Astro Orbiter is a spinner or “hub and spoke” design ride that allows guests of all heights to pilot their own space rocket through the cosmos. This ride is almost identical to two other rides in the Magic Kingdom, Dumbo the Flying Elephant and the Magic Carpets of Aladdin. Dumbo is the most famous of the three Magic Kingdom spinners, but as we will discover today, Astro Orbiter tops that ride in at least one way.
Like many Magic Kingdom rides, Astro Orbiter has its roots in a Disneyland ride. The Disneyland version debuted in 1956. For a short time it was known as the Tomorrowland Jets, before moving and being renamed to Astro Jets in 1967. The Walt Disney World version of this ride was part of a major expansion of Tomorrowland. In 1974, the area saw the addition of Space Mountain, The Carousel of Progress, the WEDWay People Mover, and the Star Jets (what we now know as Astro Orbiter).
Star Jets was a pretty straightforward copy of the Disneyland version at the time. The one difference were the ride vehicles. The Magic Kingdom version had vehicles designed to look like space shuttles, while the Disneyland version looked more like rockets. Both space shuttles and rockets rotated around a Saturn V rocket when they took flight. The Star Jets ran for 20 years before closing for refurbishment.
The ride was once again part of a Tomorrowland overhaul in 1994. Along with the rest of the land, the ride got a new paint job and color scheme. The theme of the ride was changed as well. The Saturn V rocket was removed and replaced with a timeless futuristic looking iron tower. In addition to this, various planets were built onto the perimeter of the structure. Three more ships were added to help increase capacity. The final result was a sleek, stylized flight through the orbiting planets, and the ride was appropriately named Astro Orbiter.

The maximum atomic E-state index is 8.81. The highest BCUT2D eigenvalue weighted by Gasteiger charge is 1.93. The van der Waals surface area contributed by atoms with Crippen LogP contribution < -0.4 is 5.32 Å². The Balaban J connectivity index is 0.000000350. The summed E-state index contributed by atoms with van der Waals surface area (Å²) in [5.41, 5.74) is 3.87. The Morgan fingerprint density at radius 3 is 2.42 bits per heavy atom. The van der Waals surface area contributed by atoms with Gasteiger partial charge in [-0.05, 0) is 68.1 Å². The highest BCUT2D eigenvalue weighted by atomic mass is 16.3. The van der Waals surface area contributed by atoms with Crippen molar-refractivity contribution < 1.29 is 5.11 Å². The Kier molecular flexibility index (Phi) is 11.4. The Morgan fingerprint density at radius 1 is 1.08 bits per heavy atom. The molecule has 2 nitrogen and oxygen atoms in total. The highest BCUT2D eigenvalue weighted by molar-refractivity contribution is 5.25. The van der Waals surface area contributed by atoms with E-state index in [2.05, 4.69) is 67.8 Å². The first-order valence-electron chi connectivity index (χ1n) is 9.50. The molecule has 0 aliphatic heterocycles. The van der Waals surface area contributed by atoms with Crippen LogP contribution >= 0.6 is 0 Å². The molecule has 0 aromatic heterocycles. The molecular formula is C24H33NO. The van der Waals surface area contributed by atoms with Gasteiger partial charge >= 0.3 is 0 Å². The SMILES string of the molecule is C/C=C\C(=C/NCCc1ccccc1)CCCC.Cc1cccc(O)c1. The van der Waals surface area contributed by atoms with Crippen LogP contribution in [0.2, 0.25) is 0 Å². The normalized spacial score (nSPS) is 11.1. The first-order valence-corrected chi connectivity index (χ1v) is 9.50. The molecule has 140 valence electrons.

The one thing that did not change was the location of the ride. Astro Orbiter still sits atop the Tomorrowland Transit Authority Peoplemover at the center of Tomorrowland. I believe the location of this ride is both its worst weakness and greatest strength. Allow me to explain: when you enter Tomorrowland, the ride is directly in front of you, so it seems like it would be impossible to miss. However, with the Monster’s Inc. Laugh Floor and Buzz Lightyear’s Space Ranger Spin to your right, Stitch’s Great Escape to your left, and the Tomorrowland Transit Authority Peoplemover just below, there are a lot of distractions from Astro Orbiter. Just listing all the rides surrounding Astro Orbiter is tough! In addition, the ride is up so high it is almost out of sight, out of mind when you get really close.
The Peoplemover, as I will refer to it for the rest of our time today, has an escalator that runs from ground level up to the second floor where that ride is located. As a kid I thought this was the ride entrance to Astro Orbiter. Every few years when we returned to Disney, I would think we were taking the escalator up to the cool looking ride at the top, only to discover we stopped a floor short and landed at the Peoplemover instead. By the time we got off the Peoplemover, we would run over to Space Mountain or another nearby ground level ride, forgetting about the mysterious ride atop the building. I was really confused at how the select few made it to the top. What secret did these lucky riders know I didn’t? Well, the secret is an elevator located on the ground level on the back side of the Lunching Pad.